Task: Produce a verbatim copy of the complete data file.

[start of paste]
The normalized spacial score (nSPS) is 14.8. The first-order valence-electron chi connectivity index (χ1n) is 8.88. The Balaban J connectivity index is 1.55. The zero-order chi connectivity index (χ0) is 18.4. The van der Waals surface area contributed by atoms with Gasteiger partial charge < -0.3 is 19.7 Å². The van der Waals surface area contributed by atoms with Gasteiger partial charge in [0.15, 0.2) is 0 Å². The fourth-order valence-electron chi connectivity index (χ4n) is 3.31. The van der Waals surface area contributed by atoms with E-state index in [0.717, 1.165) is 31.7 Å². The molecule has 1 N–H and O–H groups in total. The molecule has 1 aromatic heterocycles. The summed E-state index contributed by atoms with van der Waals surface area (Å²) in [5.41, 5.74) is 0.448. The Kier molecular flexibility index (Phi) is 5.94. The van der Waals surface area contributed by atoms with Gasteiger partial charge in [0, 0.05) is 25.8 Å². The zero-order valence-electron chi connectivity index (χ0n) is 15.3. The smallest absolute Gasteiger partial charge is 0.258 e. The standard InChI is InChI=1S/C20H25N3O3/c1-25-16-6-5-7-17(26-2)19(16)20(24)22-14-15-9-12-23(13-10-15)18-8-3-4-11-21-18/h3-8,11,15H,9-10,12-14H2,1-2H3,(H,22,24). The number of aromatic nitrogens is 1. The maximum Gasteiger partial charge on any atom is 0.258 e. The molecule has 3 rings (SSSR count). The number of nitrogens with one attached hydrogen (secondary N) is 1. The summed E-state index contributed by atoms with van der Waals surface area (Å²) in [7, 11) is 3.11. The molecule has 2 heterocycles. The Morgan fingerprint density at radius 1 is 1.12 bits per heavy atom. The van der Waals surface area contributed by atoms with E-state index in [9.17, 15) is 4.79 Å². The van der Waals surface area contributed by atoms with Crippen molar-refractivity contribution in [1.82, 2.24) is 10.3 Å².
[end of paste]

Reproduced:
The normalized spacial score (nSPS) is 14.8. The first-order valence-electron chi connectivity index (χ1n) is 8.88. The Balaban J connectivity index is 1.55. The zero-order chi connectivity index (χ0) is 18.4. The van der Waals surface area contributed by atoms with Gasteiger partial charge < -0.3 is 19.7 Å². The van der Waals surface area contributed by atoms with Gasteiger partial charge in [0.15, 0.2) is 0 Å². The fourth-order valence-electron chi connectivity index (χ4n) is 3.31. The van der Waals surface area contributed by atoms with E-state index in [0.717, 1.165) is 31.7 Å². The molecule has 1 N–H and O–H groups in total. The molecule has 1 aromatic heterocycles. The summed E-state index contributed by atoms with van der Waals surface area (Å²) in [5.41, 5.74) is 0.448. The Kier molecular flexibility index (Phi) is 5.94. The van der Waals surface area contributed by atoms with Gasteiger partial charge in [0, 0.05) is 25.8 Å². The zero-order valence-electron chi connectivity index (χ0n) is 15.3. The smallest absolute Gasteiger partial charge is 0.258 e. The standard InChI is InChI=1S/C20H25N3O3/c1-25-16-6-5-7-17(26-2)19(16)20(24)22-14-15-9-12-23(13-10-15)18-8-3-4-11-21-18/h3-8,11,15H,9-10,12-14H2,1-2H3,(H,22,24). The number of aromatic nitrogens is 1. The maximum Gasteiger partial charge on any atom is 0.258 e. The molecule has 3 rings (SSSR count). The number of nitrogens with one attached hydrogen (secondary N) is 1. The summed E-state index contributed by atoms with van der Waals surface area (Å²) in [7, 11) is 3.11. The molecule has 2 heterocycles. The Morgan fingerprint density at radius 1 is 1.12 bits per heavy atom. The van der Waals surface area contributed by atoms with E-state index in [9.17, 15) is 4.79 Å². The van der Waals surface area contributed by atoms with Crippen molar-refractivity contribution in [1.82, 2.24) is 10.3 Å².